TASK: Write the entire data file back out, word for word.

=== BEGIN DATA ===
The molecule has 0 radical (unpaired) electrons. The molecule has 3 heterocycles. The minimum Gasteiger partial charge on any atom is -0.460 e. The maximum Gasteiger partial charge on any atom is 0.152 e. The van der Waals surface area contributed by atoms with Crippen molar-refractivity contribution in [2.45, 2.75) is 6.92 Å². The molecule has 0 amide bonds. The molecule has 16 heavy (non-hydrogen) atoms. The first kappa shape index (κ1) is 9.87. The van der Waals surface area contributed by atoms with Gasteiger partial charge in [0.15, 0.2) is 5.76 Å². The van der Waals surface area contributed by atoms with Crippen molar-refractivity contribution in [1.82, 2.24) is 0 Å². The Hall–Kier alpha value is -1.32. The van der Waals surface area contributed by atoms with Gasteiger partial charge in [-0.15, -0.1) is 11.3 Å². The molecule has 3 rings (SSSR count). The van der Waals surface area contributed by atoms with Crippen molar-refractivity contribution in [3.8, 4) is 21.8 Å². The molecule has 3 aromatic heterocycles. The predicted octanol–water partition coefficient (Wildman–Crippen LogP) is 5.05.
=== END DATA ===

The molecule has 0 radical (unpaired) electrons. The molecule has 3 heterocycles. The minimum Gasteiger partial charge on any atom is -0.460 e. The maximum Gasteiger partial charge on any atom is 0.152 e. The van der Waals surface area contributed by atoms with Crippen molar-refractivity contribution in [2.45, 2.75) is 6.92 Å². The molecule has 0 amide bonds. The molecule has 16 heavy (non-hydrogen) atoms. The first kappa shape index (κ1) is 9.87. The van der Waals surface area contributed by atoms with Gasteiger partial charge in [0.15, 0.2) is 5.76 Å². The van der Waals surface area contributed by atoms with Crippen molar-refractivity contribution in [1.82, 2.24) is 0 Å². The Hall–Kier alpha value is -1.32. The van der Waals surface area contributed by atoms with Gasteiger partial charge in [-0.15, -0.1) is 11.3 Å². The molecule has 3 rings (SSSR count). The van der Waals surface area contributed by atoms with Crippen molar-refractivity contribution in [3.8, 4) is 21.8 Å². The molecule has 3 aromatic heterocycles. The predicted octanol–water partition coefficient (Wildman–Crippen LogP) is 5.05.